Return to the Fruit & Orchards Forum | Post a Follow-Up

 o
currant/ribes & blackberriey leaf color -what to do

Posted by vjeko 9 (My Page) on
Wed, Apr 17, 13 at 6:24

Along a short perimiter wall on the west side of the house
(direct sun only in the afternoon), I have planted a number of ribes (red and black) as well as several american thornless blackberries (last year was a disaster with hot weather and my drip irrigation was not planned well so only 2 of the blackberries are left).Unfortunately, wild balckberries are growing all around in the fields - as I understand this can have an impact on the plants, but I can't do anything about that.

Last year only one of the blackberries produced any fruit
(it seemed to be really healthy with quite large fruit - the rest were pretty well dormant with little activity (I thought I'd loose them all).

From further reading and considering the soil analysis I had made a year before, I poured diluted apple cider around the trees and added vermicompost. This seemed to have helped as all of the plants have come to life but I'm not sure what the coloring on the leaves means - if someone could help out.
I'm excited about using vermicompost tea/spray and hope I can get good results/healthy plants even though it may be a little to hot for them here.


Follow-Up Postings:

 o
RE: currant/ribes & blackberriey leaf color -what to do

yellow color showing on ribes leaves


 o
RE: currant/ribes & blackberriey leaf color -what to do

black currant and picture below shows leaf closeup


 o
RE: currant/ribes & blackberriey leaf color -what to do

blackberry leaf closeup


 o
RE: currant/ribes & blackberriey leaf color -what to do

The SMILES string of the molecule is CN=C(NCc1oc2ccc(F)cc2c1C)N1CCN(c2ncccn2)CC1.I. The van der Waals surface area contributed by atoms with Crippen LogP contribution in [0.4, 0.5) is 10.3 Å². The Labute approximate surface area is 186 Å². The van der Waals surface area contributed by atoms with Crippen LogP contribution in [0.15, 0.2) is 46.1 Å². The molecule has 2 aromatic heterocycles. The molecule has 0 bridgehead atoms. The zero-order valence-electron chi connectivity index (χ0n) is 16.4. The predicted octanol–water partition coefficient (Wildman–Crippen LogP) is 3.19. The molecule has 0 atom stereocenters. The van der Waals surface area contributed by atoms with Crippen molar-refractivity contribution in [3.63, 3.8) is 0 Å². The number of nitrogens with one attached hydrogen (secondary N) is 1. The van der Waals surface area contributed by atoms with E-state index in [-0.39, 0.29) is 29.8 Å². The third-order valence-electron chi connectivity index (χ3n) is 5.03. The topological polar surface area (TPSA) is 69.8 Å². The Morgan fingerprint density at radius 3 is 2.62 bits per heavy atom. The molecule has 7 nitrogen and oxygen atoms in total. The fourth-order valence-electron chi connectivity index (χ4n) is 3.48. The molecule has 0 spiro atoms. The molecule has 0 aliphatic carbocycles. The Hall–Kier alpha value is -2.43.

closeup of leaves of a currant - not sure what the brownish color means

P.S. I planted strawberries between the plants and am trying to remove any leftover mint plants which grew in the area before.


 o
RE: currant/ribes & blackberriey leaf color -what to do

The only leaf that looks bad to me is the yellow on that ribes leaf. The rest look normal at least from what I see in pictures. I don't know what causes that yellowing; look on the bottom of the leaf for mildew. Since it looks like only a few leaves have that I would not (yet) be concerned about it.

Scott


 o
RE: currant/ribes & blackberriey leaf color -what to do

Yellow leaves can be caused by soil deficiencies, overwatering, and viral infections as well as a few other things. The part that concerns me here is it looks viral. They have been banned in several states (currants) due to viral transmission to other plants.

Tomato Ring spot causes symptoms consisting of varying degrees of chlorotic spotting
and vein banding. Chlorosis may vary from a few spots or blotches, to a mild vein
banding in a leaf, or to a chlorotic leaf with only a few green spots. The chlorotic areas
may die and turn brown. On a single plant, the amount of chlorosis may vary from mild
symptoms on a single leaf to conspicuous yellowing of the entire plant.

Just google currants and virus/viral there is quite a bit of information. Soil deficiencies can also cause this, but other plants would be having similar problems not just the black currant.


 o
RE: currant/ribes & blackberriey leaf color -what to do

"They have been banned in several states (currants) due to viral transmission to other plants. "

The first time I ever heard that! I know one fungus that infects white pines needs to first be hosted by a black current. The fungus needs both hosts, and it was easier to remove currants, than pine trees. Most states dropped those bans now, 3 or 4 still have it. My state allows White Pine Blister Rust resistant black currents to be grown. Many varieties are resistant.


 o
RE: currant/ribes & blackberriey leaf color -what to do

Thanks for all the feedback !- hopefully I won't need to remove all the berry plants - I was really hoping this would succeed.


 o
RE: currant/ribes & blackberriey leaf color -what to do

It seems fungus infects currants more than anything else. You may want to try a fungicide, and also if a deficiency try amending soil by adding humus-manure compost Just add it to the top. Sold at big box stores, it's less than 2 dollars a bag. A slow release fertilizer would not hurt, don't overwater.


 o
RE: currant/ribes & blackberriey leaf color -what to do

I'm curious about the way you are growing the black and red currants. They seem to be tied up to wires. Is that correct?